Sunday, March 28, 2004

Why do we always throw things away?

J. has this favorite lined nylon jacket. It's a little worn. The stitching on the colored stripes on the front of the jacket were worn and frayed to the point where the nylon strips started to come off of the coat. The seams around the pockets are coming undone and the stitching around one of the cuffs is about to give way. Of course it would make things easier just to buy a new one, but he loves this jacket, so this morning I decided to try to fix it.

We always think of our time in terms of an economy based on what we could be doing. I could be building a website, I could be re-writing a lab, or I could just be writing. And each day I trade and shift my priorities as if they were hard goods to be bartered. At least, this is how I feel like I've been living for the past five years. Though I work for a demanding company, I suspect that my life wouldn't be too different if I worked for myself or even for a laxer group. Time is money. Time is money. So it isn't surprising that when we encounter the problem of something breaking on us or something falling into disrepair, it's much more economical to throw that thing away and buy a new one.

I believe that as we have evolved into this highly consumption oriented culture and eventually we began to loose our sentimental attachment to specific things. Though... Perhaps not (see the comment from Ms. Smarmalade below). This is simply my perception. It could be argued that in our need for consistency and familiarity we will always create vessels for our sentimentality: hence, the scrapbook craze. Though I'm convinced that much of the 'doo-dad' scrapbooks of today are created by bored housewives. I'm really glad that my mother didn't make a scrapbook with little ponies and ribbons... though it might be fodder for comedy later on in my life. If my mother were to put memories in a scrapbook she might include the time that I altered the dress I was supposed to wear at a wedding with a pair of kitchen scissors.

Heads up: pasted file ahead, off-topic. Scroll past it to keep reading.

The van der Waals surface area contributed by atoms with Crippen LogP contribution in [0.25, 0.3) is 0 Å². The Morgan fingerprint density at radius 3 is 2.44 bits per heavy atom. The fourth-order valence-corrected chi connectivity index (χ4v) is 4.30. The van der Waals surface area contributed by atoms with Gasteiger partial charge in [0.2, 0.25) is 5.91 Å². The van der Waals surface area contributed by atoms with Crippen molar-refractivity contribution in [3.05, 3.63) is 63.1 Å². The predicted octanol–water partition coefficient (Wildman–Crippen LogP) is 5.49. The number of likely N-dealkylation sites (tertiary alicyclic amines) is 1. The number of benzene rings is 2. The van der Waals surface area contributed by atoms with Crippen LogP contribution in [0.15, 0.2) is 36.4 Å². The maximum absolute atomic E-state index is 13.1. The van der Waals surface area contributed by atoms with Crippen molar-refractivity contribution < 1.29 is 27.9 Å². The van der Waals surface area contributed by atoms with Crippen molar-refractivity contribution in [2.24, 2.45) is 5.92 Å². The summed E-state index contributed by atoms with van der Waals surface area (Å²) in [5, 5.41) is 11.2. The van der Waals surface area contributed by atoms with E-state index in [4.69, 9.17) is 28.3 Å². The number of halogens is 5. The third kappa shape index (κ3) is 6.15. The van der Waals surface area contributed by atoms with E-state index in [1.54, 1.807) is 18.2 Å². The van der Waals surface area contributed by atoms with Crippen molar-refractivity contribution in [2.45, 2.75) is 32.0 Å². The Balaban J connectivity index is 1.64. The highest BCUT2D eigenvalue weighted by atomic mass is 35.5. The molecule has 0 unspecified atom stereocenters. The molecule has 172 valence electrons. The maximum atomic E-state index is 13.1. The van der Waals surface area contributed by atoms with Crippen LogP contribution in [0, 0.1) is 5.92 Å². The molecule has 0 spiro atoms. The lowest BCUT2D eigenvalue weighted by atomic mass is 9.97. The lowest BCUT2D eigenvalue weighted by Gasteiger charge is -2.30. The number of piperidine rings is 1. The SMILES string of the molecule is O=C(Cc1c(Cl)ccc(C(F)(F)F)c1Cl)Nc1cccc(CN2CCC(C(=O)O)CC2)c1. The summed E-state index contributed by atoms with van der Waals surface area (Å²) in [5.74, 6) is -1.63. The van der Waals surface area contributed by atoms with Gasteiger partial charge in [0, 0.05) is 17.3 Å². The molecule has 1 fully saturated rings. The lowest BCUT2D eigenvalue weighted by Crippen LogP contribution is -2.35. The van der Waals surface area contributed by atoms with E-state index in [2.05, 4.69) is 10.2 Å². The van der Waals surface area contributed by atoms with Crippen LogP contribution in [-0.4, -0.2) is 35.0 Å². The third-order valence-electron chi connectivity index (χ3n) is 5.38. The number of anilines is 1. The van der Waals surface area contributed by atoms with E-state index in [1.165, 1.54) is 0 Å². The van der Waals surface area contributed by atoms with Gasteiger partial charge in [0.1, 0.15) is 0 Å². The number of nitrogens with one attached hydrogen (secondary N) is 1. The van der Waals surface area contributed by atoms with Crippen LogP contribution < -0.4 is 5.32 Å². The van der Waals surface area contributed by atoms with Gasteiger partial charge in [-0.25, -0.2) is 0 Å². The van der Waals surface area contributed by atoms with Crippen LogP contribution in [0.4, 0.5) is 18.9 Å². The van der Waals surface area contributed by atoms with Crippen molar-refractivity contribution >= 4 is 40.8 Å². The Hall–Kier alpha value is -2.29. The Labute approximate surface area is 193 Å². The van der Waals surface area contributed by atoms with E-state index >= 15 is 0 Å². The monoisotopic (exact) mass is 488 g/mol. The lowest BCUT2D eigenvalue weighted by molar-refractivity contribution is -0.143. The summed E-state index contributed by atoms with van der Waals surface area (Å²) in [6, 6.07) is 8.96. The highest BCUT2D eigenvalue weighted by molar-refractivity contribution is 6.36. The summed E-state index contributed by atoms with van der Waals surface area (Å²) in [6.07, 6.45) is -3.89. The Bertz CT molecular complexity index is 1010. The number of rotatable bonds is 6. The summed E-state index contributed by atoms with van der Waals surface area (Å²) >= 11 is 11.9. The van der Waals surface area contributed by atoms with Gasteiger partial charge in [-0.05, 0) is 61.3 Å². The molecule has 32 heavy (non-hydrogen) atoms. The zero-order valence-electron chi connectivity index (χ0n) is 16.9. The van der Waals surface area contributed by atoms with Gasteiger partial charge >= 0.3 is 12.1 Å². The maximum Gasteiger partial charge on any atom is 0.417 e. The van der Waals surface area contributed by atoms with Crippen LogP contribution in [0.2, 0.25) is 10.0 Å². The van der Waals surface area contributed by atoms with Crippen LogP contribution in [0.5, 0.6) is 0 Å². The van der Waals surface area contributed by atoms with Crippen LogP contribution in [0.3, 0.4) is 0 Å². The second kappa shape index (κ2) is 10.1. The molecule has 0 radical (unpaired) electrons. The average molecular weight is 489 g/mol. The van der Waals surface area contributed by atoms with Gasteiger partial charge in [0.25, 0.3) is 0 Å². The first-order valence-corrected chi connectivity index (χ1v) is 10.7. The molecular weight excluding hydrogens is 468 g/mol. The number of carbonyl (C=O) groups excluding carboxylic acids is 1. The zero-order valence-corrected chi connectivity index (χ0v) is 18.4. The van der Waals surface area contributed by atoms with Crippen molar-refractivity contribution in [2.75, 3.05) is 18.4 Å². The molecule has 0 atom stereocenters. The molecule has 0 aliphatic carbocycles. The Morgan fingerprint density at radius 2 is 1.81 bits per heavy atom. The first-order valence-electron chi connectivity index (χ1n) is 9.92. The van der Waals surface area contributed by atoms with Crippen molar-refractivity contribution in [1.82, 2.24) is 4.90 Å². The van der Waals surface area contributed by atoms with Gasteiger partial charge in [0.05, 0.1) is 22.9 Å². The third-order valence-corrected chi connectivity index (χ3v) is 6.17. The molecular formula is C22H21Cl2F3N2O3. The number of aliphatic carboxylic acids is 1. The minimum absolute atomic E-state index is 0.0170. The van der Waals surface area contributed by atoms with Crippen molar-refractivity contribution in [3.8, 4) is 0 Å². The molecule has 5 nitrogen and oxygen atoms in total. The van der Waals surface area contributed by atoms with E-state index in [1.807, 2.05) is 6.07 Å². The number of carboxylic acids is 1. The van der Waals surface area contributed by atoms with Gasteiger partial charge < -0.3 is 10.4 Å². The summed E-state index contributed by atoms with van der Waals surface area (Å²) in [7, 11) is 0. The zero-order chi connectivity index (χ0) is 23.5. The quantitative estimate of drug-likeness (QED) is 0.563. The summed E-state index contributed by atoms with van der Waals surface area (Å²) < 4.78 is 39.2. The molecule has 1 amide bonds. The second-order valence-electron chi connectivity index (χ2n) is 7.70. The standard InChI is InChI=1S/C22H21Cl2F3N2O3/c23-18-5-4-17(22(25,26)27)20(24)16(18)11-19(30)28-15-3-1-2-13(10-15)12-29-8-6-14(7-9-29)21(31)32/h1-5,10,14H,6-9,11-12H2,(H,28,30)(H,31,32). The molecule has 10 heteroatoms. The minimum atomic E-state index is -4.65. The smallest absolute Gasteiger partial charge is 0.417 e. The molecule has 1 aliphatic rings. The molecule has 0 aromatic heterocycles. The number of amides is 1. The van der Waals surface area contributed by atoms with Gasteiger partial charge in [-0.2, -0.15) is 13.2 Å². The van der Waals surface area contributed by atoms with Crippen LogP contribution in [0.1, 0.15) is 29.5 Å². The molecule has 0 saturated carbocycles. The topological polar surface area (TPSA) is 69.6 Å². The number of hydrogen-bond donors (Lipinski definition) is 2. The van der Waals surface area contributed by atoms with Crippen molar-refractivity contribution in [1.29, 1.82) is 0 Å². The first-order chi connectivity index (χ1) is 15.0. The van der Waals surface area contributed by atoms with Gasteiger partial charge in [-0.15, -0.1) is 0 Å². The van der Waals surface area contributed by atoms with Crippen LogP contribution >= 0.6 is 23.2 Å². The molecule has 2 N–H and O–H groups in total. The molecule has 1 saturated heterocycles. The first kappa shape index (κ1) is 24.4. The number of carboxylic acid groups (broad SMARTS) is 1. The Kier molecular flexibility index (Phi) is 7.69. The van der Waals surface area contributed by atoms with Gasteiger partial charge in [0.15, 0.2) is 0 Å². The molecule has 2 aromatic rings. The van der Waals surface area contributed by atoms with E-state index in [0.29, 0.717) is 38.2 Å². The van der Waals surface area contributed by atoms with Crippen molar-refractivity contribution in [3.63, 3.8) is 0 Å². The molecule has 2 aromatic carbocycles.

If you think of it, there's also a cultural need to own things with a past such as antiques. I also was thinking about the whole faded jean fad. As we were eating lunch on Sunday we looked across the street and saw a van parked in a lot with a sign that said. "Will pay big bucks for your old levis. " Why is it so important to wear a pair of jeans that were worn and holey? Just because they look cool? It seems to me that objects that visibly have a past hold some pleasing aesthetic to us. It's almost as if their past ads to their value/attraction.

Ooops... I discovered that I am not the seamstress that I thought I was. My mother's father was actually a tailor by trade; however, I did not inherit this natural skill or ability. Obviously, as I think that I can use a pair of scissors to alter clothing. Although my stitching on the jacket was uniform and snug, I- uh - sort of sewed the pocket of the jacket shut. How embarrasing! I will have to undo this part of the sewing and re-do it. Oy.


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